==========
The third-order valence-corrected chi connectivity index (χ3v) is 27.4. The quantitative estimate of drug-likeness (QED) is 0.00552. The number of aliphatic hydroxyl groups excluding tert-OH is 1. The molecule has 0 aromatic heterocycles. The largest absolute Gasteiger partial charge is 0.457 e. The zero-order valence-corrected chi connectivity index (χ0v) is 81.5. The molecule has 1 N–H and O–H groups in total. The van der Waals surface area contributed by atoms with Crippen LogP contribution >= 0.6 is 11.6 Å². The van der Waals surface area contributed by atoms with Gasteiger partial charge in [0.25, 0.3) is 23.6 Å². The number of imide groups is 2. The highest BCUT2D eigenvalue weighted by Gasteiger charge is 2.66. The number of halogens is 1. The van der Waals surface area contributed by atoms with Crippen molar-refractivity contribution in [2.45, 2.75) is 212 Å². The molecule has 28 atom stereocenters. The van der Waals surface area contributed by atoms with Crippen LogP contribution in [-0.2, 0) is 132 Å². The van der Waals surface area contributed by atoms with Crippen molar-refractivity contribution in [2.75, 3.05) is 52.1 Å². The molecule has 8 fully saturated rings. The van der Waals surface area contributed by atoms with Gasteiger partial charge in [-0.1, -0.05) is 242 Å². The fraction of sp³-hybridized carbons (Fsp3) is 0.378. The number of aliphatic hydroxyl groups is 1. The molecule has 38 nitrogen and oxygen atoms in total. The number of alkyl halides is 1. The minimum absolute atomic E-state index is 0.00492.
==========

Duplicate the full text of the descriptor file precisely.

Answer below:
The third-order valence-corrected chi connectivity index (χ3v) is 27.4. The quantitative estimate of drug-likeness (QED) is 0.00552. The number of aliphatic hydroxyl groups excluding tert-OH is 1. The molecule has 0 aromatic heterocycles. The largest absolute Gasteiger partial charge is 0.457 e. The zero-order valence-corrected chi connectivity index (χ0v) is 81.5. The molecule has 1 N–H and O–H groups in total. The van der Waals surface area contributed by atoms with Crippen LogP contribution >= 0.6 is 11.6 Å². The van der Waals surface area contributed by atoms with Gasteiger partial charge in [0.25, 0.3) is 23.6 Å². The number of imide groups is 2. The highest BCUT2D eigenvalue weighted by Gasteiger charge is 2.66. The number of halogens is 1. The van der Waals surface area contributed by atoms with Crippen molar-refractivity contribution in [2.45, 2.75) is 212 Å². The molecule has 28 atom stereocenters. The van der Waals surface area contributed by atoms with Crippen LogP contribution in [-0.2, 0) is 132 Å². The van der Waals surface area contributed by atoms with Crippen molar-refractivity contribution in [2.75, 3.05) is 52.1 Å². The molecule has 8 fully saturated rings. The van der Waals surface area contributed by atoms with Gasteiger partial charge in [-0.1, -0.05) is 242 Å². The fraction of sp³-hybridized carbons (Fsp3) is 0.378. The number of aliphatic hydroxyl groups is 1. The molecule has 38 nitrogen and oxygen atoms in total. The number of alkyl halides is 1. The minimum absolute atomic E-state index is 0.00492.